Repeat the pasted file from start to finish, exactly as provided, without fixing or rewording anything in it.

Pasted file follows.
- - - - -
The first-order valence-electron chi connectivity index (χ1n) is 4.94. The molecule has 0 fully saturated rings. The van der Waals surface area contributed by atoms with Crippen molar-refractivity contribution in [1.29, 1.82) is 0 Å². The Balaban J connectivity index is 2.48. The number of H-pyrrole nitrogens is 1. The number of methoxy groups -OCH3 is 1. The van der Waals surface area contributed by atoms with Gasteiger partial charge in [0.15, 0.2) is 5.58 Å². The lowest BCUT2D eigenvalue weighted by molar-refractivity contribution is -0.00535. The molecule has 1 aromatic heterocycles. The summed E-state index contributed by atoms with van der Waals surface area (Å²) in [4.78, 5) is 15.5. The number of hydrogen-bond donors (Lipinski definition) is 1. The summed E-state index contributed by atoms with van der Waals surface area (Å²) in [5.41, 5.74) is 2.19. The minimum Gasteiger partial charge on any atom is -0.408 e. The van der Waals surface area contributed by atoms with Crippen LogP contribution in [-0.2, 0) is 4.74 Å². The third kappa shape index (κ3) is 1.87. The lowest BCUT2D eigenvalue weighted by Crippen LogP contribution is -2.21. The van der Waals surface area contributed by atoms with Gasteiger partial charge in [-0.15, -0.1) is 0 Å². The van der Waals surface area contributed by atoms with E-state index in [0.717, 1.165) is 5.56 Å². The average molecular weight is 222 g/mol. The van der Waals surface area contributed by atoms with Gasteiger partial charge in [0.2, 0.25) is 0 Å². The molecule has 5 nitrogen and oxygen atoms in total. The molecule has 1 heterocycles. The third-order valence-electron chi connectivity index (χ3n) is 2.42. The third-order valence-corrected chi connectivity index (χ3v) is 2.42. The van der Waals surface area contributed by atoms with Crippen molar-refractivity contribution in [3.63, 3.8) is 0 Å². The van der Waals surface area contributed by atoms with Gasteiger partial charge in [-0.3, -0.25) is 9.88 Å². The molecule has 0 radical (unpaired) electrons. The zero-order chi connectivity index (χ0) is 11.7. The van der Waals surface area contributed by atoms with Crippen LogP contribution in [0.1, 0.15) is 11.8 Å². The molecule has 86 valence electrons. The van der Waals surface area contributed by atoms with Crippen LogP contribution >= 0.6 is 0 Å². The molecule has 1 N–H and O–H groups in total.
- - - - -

The first-order valence-electron chi connectivity index (χ1n) is 4.94. The molecule has 0 fully saturated rings. The van der Waals surface area contributed by atoms with Crippen molar-refractivity contribution in [1.29, 1.82) is 0 Å². The Balaban J connectivity index is 2.48. The number of H-pyrrole nitrogens is 1. The number of methoxy groups -OCH3 is 1. The van der Waals surface area contributed by atoms with Gasteiger partial charge in [0.15, 0.2) is 5.58 Å². The lowest BCUT2D eigenvalue weighted by molar-refractivity contribution is -0.00535. The molecule has 1 aromatic heterocycles. The summed E-state index contributed by atoms with van der Waals surface area (Å²) in [4.78, 5) is 15.5. The number of hydrogen-bond donors (Lipinski definition) is 1. The summed E-state index contributed by atoms with van der Waals surface area (Å²) in [5.41, 5.74) is 2.19. The minimum Gasteiger partial charge on any atom is -0.408 e. The van der Waals surface area contributed by atoms with Crippen LogP contribution in [-0.2, 0) is 4.74 Å². The third kappa shape index (κ3) is 1.87. The lowest BCUT2D eigenvalue weighted by Crippen LogP contribution is -2.21. The van der Waals surface area contributed by atoms with Gasteiger partial charge in [-0.15, -0.1) is 0 Å². The van der Waals surface area contributed by atoms with E-state index in [0.717, 1.165) is 5.56 Å². The average molecular weight is 222 g/mol. The van der Waals surface area contributed by atoms with Gasteiger partial charge in [0.2, 0.25) is 0 Å². The molecule has 5 nitrogen and oxygen atoms in total. The molecule has 1 heterocycles. The third-order valence-electron chi connectivity index (χ3n) is 2.42. The third-order valence-corrected chi connectivity index (χ3v) is 2.42. The van der Waals surface area contributed by atoms with Crippen molar-refractivity contribution in [3.63, 3.8) is 0 Å². The van der Waals surface area contributed by atoms with Gasteiger partial charge in [-0.3, -0.25) is 9.88 Å². The molecule has 0 radical (unpaired) electrons. The zero-order chi connectivity index (χ0) is 11.7. The van der Waals surface area contributed by atoms with Crippen LogP contribution in [0.1, 0.15) is 11.8 Å². The molecule has 86 valence electrons. The van der Waals surface area contributed by atoms with Crippen LogP contribution >= 0.6 is 0 Å². The molecule has 1 N–H and O–H groups in total.